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From: Ambassador Isam

The Online Trade of Light Weapons in Libya

The Online Trade of Light Weapons in Libya

Summary: Libya has been added to the list of failed states in the tumultuous region of the Middle East and Africa after the dramatic fall of Qaddafi.  Lack of any viable leadership with a strong grip on national security and illicit arms trades and the increasing numbers of weapons stockpiles have created a business opportunity for online arms trades. This report explores the stories the types of the weapons traded tell us and give us an insight into the state of each armed group based on the weapons they sell and the weapons they are looking for.

A WPF89-2 thermobaric rocket launcher advertised in a Libyan social media group used to trade arms.

The Libyan revolution deposed the Qaddafi regime in 2011 and with it brought to an end the tight regulation of the arms trade. Military stockpiles were raided, and small arms and light weapons made their way into the hands of non-state armed groups and private sellers.

From a virtually non-existent domestic market, the revolution and its aftermath paved the way for a large illicit arms trade to emerge. Many of the players in this new market began to use new technologies to hawk their wares. Online sales via social media platforms are one of the tools currently being used for this purpose.

A new Dispatch from the Small Arms Survey’s Security Assessment in North Africa (SANA) project examines the trade in light weapons in the new online marketplace. Building on research undertaken for a forthcoming Small Arms Survey Working Paper, the Dispatch relies on a database, developed by Armament Research Services (ARES), containing information about both groups and individual traders active on popular social media and communication platforms.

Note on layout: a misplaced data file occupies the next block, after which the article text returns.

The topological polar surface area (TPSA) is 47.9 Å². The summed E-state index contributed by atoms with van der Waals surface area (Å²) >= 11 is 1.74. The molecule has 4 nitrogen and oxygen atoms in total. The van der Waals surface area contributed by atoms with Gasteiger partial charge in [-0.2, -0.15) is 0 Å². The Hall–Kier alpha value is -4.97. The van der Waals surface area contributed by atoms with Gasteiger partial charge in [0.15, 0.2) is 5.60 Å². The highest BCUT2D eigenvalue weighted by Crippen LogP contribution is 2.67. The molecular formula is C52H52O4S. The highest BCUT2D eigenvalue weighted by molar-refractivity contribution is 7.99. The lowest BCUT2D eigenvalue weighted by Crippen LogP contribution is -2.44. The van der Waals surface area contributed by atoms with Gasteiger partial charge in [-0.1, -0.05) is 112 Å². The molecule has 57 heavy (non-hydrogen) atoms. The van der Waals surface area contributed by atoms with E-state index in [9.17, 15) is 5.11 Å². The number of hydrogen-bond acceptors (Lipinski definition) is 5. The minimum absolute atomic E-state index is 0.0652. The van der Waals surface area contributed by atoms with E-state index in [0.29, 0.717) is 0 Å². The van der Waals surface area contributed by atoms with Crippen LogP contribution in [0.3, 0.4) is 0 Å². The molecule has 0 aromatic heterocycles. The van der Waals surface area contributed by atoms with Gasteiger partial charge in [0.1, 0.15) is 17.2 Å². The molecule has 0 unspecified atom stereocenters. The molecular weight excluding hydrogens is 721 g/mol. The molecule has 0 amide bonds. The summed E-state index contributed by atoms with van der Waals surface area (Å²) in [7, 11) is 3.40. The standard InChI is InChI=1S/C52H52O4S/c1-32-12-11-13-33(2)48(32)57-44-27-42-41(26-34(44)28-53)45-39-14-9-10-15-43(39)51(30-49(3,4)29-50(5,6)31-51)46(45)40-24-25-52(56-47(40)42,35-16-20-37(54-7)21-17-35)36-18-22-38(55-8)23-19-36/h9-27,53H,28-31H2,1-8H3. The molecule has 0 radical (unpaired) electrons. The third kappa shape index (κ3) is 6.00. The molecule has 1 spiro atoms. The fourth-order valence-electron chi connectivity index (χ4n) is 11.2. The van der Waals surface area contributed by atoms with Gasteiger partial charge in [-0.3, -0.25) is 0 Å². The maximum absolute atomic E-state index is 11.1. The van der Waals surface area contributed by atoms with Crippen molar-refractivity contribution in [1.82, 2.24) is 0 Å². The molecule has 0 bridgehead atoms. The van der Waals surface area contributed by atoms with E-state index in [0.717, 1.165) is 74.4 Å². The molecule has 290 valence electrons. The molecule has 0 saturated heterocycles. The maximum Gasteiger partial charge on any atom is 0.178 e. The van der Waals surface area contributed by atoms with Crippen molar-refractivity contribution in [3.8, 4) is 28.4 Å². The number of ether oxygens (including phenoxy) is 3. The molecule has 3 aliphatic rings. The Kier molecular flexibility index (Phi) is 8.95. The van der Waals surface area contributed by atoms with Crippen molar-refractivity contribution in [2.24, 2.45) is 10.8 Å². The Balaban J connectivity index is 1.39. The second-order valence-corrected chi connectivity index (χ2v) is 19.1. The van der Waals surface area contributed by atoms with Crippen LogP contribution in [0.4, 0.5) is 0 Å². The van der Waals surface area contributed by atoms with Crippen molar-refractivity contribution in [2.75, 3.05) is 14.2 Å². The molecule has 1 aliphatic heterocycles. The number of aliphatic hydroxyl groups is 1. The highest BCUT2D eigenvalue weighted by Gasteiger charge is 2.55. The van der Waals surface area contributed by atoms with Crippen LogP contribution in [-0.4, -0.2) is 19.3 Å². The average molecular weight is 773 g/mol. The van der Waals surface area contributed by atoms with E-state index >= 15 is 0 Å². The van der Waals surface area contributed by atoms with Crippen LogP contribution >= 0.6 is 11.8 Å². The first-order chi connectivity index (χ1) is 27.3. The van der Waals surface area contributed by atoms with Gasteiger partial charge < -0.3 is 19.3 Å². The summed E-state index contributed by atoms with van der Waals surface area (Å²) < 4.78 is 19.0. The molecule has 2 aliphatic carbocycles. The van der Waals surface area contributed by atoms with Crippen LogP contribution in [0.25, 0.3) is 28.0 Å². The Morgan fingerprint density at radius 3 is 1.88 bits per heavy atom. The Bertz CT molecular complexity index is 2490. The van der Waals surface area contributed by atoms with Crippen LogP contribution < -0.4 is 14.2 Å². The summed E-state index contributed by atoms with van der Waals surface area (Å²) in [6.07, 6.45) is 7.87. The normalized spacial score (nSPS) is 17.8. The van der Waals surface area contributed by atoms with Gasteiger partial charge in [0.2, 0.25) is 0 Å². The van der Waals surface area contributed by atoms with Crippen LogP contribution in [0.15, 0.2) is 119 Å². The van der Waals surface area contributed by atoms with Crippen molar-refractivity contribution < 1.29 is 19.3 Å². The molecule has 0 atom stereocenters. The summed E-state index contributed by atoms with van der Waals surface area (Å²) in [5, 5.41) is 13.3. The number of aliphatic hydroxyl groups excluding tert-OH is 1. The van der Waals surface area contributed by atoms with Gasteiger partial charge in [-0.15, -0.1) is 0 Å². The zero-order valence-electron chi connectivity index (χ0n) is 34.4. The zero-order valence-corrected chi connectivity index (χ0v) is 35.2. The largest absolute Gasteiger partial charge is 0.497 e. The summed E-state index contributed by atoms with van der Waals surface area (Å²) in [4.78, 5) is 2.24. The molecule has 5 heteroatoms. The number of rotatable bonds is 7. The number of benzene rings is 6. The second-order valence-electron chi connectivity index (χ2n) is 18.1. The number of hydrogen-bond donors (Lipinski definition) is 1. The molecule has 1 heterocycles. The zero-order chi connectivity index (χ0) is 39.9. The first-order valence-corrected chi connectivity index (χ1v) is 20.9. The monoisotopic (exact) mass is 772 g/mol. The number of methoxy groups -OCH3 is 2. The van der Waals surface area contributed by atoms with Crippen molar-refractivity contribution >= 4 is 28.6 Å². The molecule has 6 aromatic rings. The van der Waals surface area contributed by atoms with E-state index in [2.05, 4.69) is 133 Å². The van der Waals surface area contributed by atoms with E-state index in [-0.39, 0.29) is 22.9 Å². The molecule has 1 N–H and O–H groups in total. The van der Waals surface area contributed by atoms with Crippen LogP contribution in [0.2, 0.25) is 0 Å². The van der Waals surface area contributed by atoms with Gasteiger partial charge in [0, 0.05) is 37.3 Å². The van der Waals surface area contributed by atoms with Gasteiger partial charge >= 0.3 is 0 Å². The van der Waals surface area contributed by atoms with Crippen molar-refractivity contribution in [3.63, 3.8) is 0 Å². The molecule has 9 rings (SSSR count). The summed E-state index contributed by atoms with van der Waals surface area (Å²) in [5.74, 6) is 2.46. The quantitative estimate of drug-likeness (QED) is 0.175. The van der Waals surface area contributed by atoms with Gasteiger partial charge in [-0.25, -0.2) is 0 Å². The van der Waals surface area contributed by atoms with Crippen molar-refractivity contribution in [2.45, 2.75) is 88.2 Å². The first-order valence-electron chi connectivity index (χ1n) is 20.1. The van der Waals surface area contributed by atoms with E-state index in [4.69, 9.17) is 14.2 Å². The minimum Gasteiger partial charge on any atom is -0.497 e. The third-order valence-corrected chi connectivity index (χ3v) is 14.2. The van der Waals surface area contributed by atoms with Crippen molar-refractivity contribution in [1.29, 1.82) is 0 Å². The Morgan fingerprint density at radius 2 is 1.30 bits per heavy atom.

‘The Online Trade of Light Weapons in Libya’ explores the regional distribution of online sales and notes the availability of various types of weapons. The Dispatch undertakes a detailed examination of the light weapons offered for sale, including their specific types and designations, and their countries of origin. It concludes with a policy-relevant analysis of the current state of the Libyan online light weapons market and possible future developments.

Key findings include:

  • Large and important population centres remain the most active areas for the illicit online arms trade.
  • The availability of light weapons in online markets may reflect the needs of Libya’s non-state armed groups: evidence suggests that some purchasers and sellers have ties to armed groups and their purchases are related to the needs of these groups, while sales may be designed to dispose of unwanted, unusable, or obsolete arms from these groups.
  • Light weapons are more expensive than small arms, which may indicate that the market for light weapons is limited to well-financed armed groups rather than individuals.
  • The relative absence of certain light weapons (most notably mortars and crew-served recoilless guns) from online arms-trading platforms is noteworthy, given the substantial numbers of such weapons possessed by both the Qaddafi regime and rebel forces during the 2011 revolution.
  • Most of the light weapons for sale originate from pre-1992 imports by the Qaddafi regime, although some systems were imported during the 2003-2011 period, and one possibly after 2011.
  • The majority of light weapons for which the country of origin can be conclusively identified are from the former Warsaw Pact region, including the former Soviet Union and the Russian Federation.

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